I had to be told by Richard Zach that today was the birthday of two of the greatest philosophers of the 20th century, possibly the two greatest, Rudolf Carnap and Bertrand Russell. They also died the same year, a year which would have been an unmitigated tragedy for philosophy were it not for my own birth just before it ended.
The most important work of both philosophers was in philosophical logic, and while logic continues to be a going concern with fascinating new work being done all the time, I tend to think that some of the most important lessons of the early 20th century explosion in logic are being forgotten. Both more and less can be done with logic than earlier philosophers naively thought, yet modern philosophers, even having all taken their mandatory graduate courses in symbolic logic, continue to try to do what cannot be done, or insist on the impossibility of what has already been done.
Logical symbols can be made to represent anything. Really anything. There's no right way to interpret a set of logical symbols; their interpretation is utterly up to us, and if even with that freedom we find it tricky to match up what we're trying to interpret with a given set of symbols, we can just invent more. Other sets of symbols, with seemingly different sets of rules, can do exactly the same thing as the sets of symbols we're gotten in the habit of using. Proofs of this are plentiful.
Thus, logic cannot reveal to us the structure of any part of reality. Completely different logical structures can represent the same reality exactly as well. That is the sense in which logic does less than some had hoped; there is no legitimate a priori metaphysics. But there are consequences of this fact. The extent to which logic can't capture the structure of reality is the extent to which we can't represent the structure of reality; this limitation of logic is not an invitation for "semantic glue" to stick our words to the things they represent, in Putnam's mocking phrase, nor for anything else extra-logical to do the job. Logic is the story of structures. If logic says two structures which seem completely different amount to the same thing, then they really do, and one's intuition that one structure is correctly representing reality while the other isn't simply has to be an illusion. Again, there are in many cases proofs of the equivalence of intuitively different structures, proofs whose validity nobody questions. If their validity isn't questioned, the consequences must be accepted.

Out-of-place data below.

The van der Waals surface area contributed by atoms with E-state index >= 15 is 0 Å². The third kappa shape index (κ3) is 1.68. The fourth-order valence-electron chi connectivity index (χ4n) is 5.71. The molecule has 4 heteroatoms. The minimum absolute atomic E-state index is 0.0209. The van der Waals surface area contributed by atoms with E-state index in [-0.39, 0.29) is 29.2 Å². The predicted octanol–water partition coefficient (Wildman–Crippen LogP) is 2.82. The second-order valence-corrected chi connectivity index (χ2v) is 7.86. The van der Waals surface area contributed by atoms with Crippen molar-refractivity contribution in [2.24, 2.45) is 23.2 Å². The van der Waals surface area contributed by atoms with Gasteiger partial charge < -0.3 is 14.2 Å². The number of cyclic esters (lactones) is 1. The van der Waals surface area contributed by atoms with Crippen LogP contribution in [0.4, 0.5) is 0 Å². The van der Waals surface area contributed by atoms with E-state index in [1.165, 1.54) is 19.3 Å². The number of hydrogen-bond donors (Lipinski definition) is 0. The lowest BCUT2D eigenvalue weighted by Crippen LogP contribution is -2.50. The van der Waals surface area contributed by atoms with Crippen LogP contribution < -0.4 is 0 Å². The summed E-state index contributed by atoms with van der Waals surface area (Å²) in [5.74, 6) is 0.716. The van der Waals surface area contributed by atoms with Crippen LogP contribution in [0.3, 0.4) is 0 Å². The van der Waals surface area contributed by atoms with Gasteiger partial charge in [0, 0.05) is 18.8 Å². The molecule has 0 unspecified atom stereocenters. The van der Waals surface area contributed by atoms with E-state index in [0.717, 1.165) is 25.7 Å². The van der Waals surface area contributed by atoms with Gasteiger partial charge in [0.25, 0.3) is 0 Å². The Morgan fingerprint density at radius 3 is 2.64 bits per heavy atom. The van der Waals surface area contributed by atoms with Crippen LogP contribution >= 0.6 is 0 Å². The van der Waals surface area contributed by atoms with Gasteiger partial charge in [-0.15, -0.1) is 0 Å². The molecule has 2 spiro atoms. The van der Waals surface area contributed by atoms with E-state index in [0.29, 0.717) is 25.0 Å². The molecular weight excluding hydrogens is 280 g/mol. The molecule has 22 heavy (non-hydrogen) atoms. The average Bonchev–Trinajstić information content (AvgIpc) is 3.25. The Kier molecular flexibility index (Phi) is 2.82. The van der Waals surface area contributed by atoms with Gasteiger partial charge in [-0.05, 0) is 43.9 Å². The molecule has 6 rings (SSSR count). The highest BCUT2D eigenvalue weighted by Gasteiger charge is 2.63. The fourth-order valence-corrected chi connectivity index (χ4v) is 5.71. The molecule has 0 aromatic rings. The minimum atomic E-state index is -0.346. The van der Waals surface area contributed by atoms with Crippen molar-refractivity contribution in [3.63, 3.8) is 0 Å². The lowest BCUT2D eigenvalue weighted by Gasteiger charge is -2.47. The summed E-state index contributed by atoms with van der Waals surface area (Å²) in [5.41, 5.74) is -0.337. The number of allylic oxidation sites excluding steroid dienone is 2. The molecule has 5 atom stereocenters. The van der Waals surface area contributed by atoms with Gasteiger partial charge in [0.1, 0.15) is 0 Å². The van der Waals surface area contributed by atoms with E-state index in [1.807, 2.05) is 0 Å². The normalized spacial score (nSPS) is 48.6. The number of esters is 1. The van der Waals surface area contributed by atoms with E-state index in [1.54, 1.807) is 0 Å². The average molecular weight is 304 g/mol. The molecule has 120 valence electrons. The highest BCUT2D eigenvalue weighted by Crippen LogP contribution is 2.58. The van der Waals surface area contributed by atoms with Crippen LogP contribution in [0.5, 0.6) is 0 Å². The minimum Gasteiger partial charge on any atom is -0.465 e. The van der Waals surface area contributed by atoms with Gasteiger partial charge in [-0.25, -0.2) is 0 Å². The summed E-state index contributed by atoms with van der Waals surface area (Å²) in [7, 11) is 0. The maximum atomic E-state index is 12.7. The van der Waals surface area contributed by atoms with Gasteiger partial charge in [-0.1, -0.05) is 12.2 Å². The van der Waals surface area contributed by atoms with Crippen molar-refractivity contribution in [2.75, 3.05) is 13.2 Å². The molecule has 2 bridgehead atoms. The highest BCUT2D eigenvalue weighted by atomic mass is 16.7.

A tiny example of how the great logicians were more perceptive on that point than many since; Carnap used "=" for the biconditional in his Logical Syntax of Language. Most philosophers since have not done so, because of an intuition that "=" should be used to represent the things on either side being the same, in a stronger sense than logical equivalence. But logical equivalence means possession of the same truth value, and truth values are ultimately what complete wffs represent. In what sense are "1+1" and "2" the "same thing" in "1+1=2," such that the left and right formulas in "(p->p)=(pv~p)" are not the same thing? Certainly some such difference could be built into a system, but in the standard interpretation it is not. Even logicians seem to attribute spooky properties to identity these days, when they of all people should know better (some of Kripke's work is afflicted with this problem).
Anyway, enough ranting. Some of us are trying not to forget the lessons of the new logic, and we should celebrate those who helped discover those lessons. Happy May 18th!